The Government will soon be enforcing a new National Living Wage which will be paid to part time and full time workers aged 25 and above. The increase in pay will begin with a base rate of £7.20 an hour and will gradually increase to £9 an hour by 2020. At face value, this all sounds great and almost too good to be true but does it really extend it far enough to make a positive addition to the pockets of workers? The introduction of the National Living Wage is intended to give 1.3 million workers a pay rise according to the Office of Budgetary Responsibility. However, as a result of having to pay more to employees, there has been a wave of firms cutting costs by axing 60,000 jobs and reducing the number of hours employees get.
The reasoning behind the national living wage has not always been clear cut especially because it sounds incredibly similar to the well-known and understood minimum wage. Despite the similarities, the national living wage does not intend to replace the minimum wage, instead it will simply be a bonus for workers aged 25 and over. Just like the minimum wage, the government has pledged to the strict enforcement of the national living wage. Refusing to pay the living wage could lead to employers paying a maximum penalty of £20,000 per worker and they also run the risk of disqualification for up to a period of 15 years. However, the National Living Wage has also been met with criticism. In particular, money saving expert Martin Lewis accused Chancellor, George Osborne of stealing the term ‘living wage’ from the National Living Wage Foundation. He also likened the living wage to a minimum wage for over-25’s and said that it was far from the revolutionary financial boost that it has been advertised to be. “But it’s like saying ‘I’ve just invented these amazing corn cereal things that are golden. We’re going to call them Kelloggs Corn Flakes!’ He told the Chancellor during an appearance on ITV’s The Agenda. However, supporters of the national living wage have hit back claiming that it would reduce income inequality and in turn, improve economic growth. It is also projected to improve productivity as workers would view the pay rise as an incentive.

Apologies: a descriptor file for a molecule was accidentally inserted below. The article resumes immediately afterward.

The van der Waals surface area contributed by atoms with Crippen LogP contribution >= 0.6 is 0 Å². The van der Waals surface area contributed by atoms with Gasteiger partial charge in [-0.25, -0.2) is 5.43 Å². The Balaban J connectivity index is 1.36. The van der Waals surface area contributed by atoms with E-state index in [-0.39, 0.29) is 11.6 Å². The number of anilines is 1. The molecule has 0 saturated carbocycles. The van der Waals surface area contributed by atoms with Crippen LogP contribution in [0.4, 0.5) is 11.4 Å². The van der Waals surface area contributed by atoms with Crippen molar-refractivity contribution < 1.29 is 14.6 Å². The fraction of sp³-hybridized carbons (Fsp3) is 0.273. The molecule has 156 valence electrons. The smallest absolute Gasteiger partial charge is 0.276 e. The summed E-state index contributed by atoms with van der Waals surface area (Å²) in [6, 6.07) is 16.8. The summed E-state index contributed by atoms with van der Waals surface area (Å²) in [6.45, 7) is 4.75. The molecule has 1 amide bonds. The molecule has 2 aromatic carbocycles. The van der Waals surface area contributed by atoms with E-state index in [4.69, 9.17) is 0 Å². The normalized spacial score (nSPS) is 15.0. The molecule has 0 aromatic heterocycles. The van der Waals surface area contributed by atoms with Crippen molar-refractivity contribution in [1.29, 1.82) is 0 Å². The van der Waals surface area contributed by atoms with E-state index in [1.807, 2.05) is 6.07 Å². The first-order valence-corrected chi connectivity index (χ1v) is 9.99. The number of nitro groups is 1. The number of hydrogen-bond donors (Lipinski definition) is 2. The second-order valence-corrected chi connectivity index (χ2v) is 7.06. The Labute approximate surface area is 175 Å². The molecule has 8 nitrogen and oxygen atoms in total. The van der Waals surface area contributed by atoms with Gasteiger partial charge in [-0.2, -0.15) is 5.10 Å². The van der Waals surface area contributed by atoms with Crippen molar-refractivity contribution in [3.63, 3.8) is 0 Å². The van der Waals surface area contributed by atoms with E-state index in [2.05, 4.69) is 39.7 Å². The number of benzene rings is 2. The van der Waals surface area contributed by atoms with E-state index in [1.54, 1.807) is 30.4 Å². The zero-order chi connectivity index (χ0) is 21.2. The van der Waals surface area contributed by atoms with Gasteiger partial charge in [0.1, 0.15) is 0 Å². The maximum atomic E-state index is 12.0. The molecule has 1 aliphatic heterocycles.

We cannot ignore the fact that employers have resorted to axing jobs especially in the North. The North face challenges that London does not especially in terms of productivity and employment rates as new firms tend to favour the capital. However, the Chancellor has announced a cut in corporation tax which would amount to a tax break of £15bn by 2020 in order to help companies cope with the rise in wages. Even with the corporation tax break, companies have started to fight back- B&Q and Dunelm have made significant cuts to Sunday and bank holiday pay including bonuses. Waitrose has also stopped paying Sunday and overtime hours for new workers. Coffee chain Caffè Nero has stopped giving staff free food and has opted for an employee discount instead; however, they have been adamant that workers of all ages will receive the national living wage.
The question of whether workers are truly better off remains unanswered. What about the 1.7m self-employed workers and the under-25’s who will continue to earn below the national living wage? The government’s plans have been heavily criticised for once again, leaving young people behind. Many young people view the national living wage as discriminatory and a blatant denial of their financial security purely because of their age. The living wage is advertised by the Government as a ‘step up for hard workers’ which seems to imply that the self-employed and the under 25’s do not fall into that category. This could cause more income inequality and it also fosters a class bias which will only cause a rift between the haves and the have-nots.
Photo credit: Flickr // Siân for London